But it's worth naming the intermediate process between physics and humans. I'd say natural selection is a selection process. Seeing humans among the atoms is quite weird but the daemon looks a bit less spontaneous once the more-sophisticated selection process comes into view. (More in appendix.)
Research question random thought: Has anyone tried running noisy game of life on a supercomputer for a month and watched what happened?
The problem of taking what you want the model to do and turning it into code is already known as (reward or loss or value or task or objective) specification. Whether you are giving the model examples to imitate, a loss function to minimize, or something else, the intention and risks are largely the same.
We know the goal of maintaining desired behavior under distribution shift as robustness. Of course an RL agent will not typically be estimating true reward perfectly, this is nothing new. This is, even more mundanely, known as test loss. Perhaps call it production loss, since everyone is always looking at their test loss and it's not much of a test. The distinction between capability robustness and objective robustness is a good one, and clear as is.
We know a failure of objective robustness as goal misgeneralization and capability robustness
Things you can say with these words:
(Obvious) research questions:
Are these the true names — are we calling the problems what they are? Are the research questions above pointing at real things? Does it lead to direct investigations of the territory? Is it actually any easier to assess the general planning capacity of a model than to answer whether it's a mesa-optimizer?
My real motivation is just to understand what people are even talking about when they write about inner alignment and mesa-optimizers.
Very curious if I've hit the mark. Happy to receive feedback about better/clearer/older terms for these concepts, alternative breakdowns, or important gaps.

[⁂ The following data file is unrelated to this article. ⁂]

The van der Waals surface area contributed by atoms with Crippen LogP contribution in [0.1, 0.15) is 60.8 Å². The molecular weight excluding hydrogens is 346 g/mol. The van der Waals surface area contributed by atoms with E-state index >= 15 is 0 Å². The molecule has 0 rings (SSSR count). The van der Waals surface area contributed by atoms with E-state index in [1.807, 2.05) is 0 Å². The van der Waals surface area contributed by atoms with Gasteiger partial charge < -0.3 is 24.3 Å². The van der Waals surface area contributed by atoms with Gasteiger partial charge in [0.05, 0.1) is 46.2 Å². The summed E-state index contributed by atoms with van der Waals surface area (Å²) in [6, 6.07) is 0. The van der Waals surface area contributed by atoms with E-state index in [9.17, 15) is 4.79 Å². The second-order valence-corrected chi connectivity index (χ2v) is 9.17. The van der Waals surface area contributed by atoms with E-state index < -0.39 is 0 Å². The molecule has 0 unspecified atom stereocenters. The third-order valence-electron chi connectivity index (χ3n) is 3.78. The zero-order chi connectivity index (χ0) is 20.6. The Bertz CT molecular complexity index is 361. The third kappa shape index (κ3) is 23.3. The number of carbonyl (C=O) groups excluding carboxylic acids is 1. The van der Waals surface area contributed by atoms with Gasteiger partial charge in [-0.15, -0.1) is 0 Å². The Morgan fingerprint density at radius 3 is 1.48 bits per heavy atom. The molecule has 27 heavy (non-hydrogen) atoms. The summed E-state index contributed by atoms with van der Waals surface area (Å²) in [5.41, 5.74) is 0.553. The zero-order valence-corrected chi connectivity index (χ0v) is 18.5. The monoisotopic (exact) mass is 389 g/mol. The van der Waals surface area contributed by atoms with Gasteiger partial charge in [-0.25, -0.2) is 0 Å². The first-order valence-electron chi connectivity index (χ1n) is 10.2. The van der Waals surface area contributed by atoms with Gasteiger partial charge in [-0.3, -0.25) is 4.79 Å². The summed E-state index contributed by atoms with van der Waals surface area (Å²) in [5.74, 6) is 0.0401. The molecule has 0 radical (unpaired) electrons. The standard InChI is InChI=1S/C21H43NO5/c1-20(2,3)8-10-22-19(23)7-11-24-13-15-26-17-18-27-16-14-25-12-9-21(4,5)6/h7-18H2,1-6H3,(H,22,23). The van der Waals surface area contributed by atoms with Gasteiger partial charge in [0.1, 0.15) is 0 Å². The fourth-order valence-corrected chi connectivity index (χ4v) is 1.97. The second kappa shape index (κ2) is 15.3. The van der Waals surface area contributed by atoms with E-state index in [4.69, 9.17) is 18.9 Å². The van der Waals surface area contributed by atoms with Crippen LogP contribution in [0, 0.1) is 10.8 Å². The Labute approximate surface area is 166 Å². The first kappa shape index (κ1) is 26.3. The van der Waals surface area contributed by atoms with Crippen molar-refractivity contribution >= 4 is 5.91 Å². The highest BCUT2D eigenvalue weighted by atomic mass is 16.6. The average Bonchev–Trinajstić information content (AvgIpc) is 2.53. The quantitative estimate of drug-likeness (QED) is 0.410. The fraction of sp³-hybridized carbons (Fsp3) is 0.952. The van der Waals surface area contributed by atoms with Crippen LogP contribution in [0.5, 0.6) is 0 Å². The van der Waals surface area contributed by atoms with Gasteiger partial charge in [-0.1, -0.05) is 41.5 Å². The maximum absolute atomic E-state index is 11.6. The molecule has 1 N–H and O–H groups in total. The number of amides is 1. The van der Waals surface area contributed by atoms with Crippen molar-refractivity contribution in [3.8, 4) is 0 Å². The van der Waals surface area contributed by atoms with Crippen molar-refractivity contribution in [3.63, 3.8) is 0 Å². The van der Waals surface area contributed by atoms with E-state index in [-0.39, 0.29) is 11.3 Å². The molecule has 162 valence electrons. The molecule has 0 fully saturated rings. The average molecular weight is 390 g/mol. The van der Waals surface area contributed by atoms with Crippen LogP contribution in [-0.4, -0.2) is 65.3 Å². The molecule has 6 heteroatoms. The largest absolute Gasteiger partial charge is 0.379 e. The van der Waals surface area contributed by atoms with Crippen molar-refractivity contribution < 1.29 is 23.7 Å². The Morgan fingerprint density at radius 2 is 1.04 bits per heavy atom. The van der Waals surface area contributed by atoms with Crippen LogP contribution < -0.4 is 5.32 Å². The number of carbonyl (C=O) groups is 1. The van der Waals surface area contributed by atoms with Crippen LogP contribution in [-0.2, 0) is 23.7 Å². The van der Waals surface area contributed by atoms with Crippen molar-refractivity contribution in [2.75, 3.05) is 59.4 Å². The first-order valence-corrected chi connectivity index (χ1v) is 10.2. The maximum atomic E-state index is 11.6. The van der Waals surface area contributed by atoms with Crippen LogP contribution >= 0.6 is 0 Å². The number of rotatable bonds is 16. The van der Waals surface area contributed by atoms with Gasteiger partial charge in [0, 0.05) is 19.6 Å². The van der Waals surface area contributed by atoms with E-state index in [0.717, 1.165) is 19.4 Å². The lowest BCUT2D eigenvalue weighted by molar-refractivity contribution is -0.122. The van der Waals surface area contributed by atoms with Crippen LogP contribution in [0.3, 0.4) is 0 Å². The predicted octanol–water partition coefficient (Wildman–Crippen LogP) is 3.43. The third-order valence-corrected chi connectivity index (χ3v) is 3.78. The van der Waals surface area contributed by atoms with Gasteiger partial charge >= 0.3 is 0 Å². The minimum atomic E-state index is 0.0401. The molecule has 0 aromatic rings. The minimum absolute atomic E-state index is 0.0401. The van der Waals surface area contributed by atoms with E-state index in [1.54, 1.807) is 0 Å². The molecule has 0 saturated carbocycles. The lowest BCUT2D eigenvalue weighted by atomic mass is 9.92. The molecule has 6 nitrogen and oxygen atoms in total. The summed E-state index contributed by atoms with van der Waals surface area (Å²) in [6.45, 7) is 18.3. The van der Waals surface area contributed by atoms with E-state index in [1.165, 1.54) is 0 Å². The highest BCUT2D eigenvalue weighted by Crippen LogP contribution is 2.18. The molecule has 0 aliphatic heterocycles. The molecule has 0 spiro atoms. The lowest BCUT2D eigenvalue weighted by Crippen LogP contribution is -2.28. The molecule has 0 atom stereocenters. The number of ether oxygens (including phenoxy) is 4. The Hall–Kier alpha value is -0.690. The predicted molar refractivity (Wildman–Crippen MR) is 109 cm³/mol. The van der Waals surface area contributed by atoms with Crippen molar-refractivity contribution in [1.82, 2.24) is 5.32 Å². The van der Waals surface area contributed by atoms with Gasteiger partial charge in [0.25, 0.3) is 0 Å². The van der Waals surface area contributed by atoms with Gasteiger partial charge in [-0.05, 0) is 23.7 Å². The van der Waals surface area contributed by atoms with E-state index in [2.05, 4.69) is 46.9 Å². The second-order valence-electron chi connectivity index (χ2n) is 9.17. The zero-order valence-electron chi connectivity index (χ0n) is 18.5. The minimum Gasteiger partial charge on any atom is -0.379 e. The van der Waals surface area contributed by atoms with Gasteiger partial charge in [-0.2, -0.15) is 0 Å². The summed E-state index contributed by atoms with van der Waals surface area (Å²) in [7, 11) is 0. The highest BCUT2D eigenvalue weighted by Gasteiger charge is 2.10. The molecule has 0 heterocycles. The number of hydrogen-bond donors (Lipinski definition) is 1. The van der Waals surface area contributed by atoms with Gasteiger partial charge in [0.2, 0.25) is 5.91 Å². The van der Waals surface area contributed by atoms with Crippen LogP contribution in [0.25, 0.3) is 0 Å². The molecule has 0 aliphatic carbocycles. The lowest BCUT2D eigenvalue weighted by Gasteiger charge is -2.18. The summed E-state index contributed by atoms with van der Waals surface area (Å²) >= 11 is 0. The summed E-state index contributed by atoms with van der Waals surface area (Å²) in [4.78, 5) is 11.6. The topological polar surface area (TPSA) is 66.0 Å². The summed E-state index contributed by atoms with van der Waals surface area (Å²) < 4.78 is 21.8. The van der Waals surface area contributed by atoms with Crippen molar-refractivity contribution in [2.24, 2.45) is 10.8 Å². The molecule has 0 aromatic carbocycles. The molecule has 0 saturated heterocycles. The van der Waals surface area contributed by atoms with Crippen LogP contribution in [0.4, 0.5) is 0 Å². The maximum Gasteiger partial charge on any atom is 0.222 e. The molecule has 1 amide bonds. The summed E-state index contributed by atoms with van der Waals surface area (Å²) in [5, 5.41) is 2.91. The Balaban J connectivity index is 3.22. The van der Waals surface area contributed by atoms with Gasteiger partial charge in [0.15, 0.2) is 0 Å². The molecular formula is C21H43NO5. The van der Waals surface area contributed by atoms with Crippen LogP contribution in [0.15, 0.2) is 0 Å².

I can think of some ways to accomplish objectives without having any planning capacity per-se.
One might call these memorizers, direct implementations, an embedded selection process, and dynamic systems (not an optimizer).
So is the term 'planning capacity' to restrictive? Are we excluding important cases from our field of view? Well, an ideal memorizer does effectively behave as an ideal planner. Already knowing what happens next is not a lot different from being able to imagine it. So one can still speak of gpt3 as having instantiated a text planning system, even if it is implemented as compressed memorization under the hood. It makes sense to ask how well or how generally it makes plans, or how far ahead it looks. And planning capacity feels more natural and important to me than memorization.
Selection processes are certainly quite different from either of these. I'd say that when something does that we'll probably know it / see it / have specified it. It's such a unique case that control & analysis methods from planners and memorizers will transfer very poorly.
So I think the term planning capacity is a bit narrow but feels about right for where we are and the questions we're asking right now.
I say model instead of agent because not all models act much like agents; for many purposes we don't need agents. If you refer to models as learned algorithms then nobody will know what you're talking about.
Of course excluding inputs and the operating environment.
Apologies if there are existing terms for these